Elizabeth M.
Elizabeth M6 years ago

I do hope young adults will hang in there! I can only imagine their frustration, however do what is necessary for now and have faith that more jobs will come soon!
Don't feel that you are crawling back kids were back and forth several times until they were able to make it on their own.

Julie F.
Julie F6 years ago

Its not just people under 30. It really sucks for people of every age!

Sion S.
Sion S.6 years ago

Why won't these kids do what I did starting at 13 ..which happens to be every job that is now going to undocumented workers... chicken and berry farming, babysitting, yard work, dishwashing, elder care. I can't find one single teenager in my neighbor to do this work for me now. I keep hearing how its beneath them..and from their parents too! In the city babysitting is paying more than minimum wish it was that nice when I was doing it. Kids get to work. The initiative, culture and skill sets that come from doing this work on your own are priceless. Instead I got parents coming to me now at parties asking if I can get their kid who is laying on the couch in front of me a posh internship at a company work with. HA! who wants a worker that not only can not wipe their own but and do their own dishes but can't even ask for their own job? And if you do not vote like most 20 somethings...shame on you.

Joshua Workman
Joshua Workman6 years ago

Furthermore, me, I do vote. I vote to try to get things the way I want them to be. A man can't win them all, I know that, but compare my voting record to the results of all the elections I've voted in since I turned 18, and most people would wonder why I even bother.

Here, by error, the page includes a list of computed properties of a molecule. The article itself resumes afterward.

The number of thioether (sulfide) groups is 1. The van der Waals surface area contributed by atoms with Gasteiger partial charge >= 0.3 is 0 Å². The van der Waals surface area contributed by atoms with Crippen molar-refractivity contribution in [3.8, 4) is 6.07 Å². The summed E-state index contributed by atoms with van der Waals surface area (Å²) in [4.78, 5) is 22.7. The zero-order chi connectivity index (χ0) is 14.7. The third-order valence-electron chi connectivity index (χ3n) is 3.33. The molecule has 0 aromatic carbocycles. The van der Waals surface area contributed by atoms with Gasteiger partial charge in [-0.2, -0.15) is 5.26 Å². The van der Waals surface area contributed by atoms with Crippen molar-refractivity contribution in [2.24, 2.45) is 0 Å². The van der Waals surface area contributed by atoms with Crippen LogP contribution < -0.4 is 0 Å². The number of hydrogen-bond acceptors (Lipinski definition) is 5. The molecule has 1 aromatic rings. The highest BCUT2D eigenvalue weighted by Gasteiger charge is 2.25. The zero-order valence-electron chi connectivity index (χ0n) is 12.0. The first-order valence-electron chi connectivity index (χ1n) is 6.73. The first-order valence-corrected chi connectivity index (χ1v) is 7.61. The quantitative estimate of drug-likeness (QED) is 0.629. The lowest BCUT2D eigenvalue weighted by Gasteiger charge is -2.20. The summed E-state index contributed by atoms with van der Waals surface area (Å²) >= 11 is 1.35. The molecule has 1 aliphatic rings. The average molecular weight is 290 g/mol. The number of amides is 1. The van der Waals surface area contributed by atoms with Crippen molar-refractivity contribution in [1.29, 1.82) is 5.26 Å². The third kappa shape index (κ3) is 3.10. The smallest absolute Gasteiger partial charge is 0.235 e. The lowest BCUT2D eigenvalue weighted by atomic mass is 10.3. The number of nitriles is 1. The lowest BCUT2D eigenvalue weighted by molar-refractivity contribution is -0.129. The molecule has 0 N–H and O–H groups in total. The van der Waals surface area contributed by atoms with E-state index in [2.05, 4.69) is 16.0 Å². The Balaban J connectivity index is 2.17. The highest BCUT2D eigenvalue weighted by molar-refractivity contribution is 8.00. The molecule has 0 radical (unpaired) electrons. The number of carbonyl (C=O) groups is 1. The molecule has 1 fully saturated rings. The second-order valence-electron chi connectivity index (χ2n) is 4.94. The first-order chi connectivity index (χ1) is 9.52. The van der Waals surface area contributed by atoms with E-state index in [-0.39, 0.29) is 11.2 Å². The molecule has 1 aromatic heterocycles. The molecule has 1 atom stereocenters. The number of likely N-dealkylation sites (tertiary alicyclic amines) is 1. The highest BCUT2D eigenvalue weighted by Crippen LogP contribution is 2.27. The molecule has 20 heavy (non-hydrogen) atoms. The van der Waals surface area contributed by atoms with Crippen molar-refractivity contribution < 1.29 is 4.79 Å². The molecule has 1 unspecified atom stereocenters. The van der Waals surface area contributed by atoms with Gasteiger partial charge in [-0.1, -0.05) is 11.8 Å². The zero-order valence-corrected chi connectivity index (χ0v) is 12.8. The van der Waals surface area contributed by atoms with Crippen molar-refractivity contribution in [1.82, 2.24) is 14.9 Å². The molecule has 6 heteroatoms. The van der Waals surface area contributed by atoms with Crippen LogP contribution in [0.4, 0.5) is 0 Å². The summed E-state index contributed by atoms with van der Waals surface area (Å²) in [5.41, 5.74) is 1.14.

Joshua Workman
Joshua Workman6 years ago

@ Marie W.: It's easy to say that when you're the one being pandered to by politicians. I can't tell you how many political ads I see around here where I live in election season that are aimed at people over 50. If you or anybody want 20-some-odds like myself to be involved, how about they start acknowledging that we even exist, let alone that we're the ones who'll be making these decisions in 20, 30 years. Damn Republican dinosaurs pandering to similar fossils and corporations, voting themselves pay raises and tax cuts while doing the opposite to us poor people on top of takking million dollar bribes to vote one way or another, is it any wonder we don't show up? Idiot.

Marie W.
Marie W6 years ago

Hey 18-30 year olds, never see you at political meetings fighting for workers, never see you voting, never see you taking an interest in politics though your lives are more at stake (especially the 18-30 year old females).
Maybe I am in the wrong area, but I noticed this many places. Jobs are part of social contract- not capitalism.
Pay attention to the political climate, that's where this all comes from!

Patricia P.
Patricia P6 years ago

Barry Obama - Sure, everything should go to the filthy rich, most of whom have inherited wealth and don't work. The top 20% of the population has 95% of the country's wealth, and most of this is held by the top 1%. The bottom 80% gets a huge 5% of the national wealth. What a great system crapitalism is! Karl Marx makes a lot of sense.

JW H.6 years ago

Gail: - where do these supposed 'rights' come from? Are you just making this up? How is the hope and change coming along?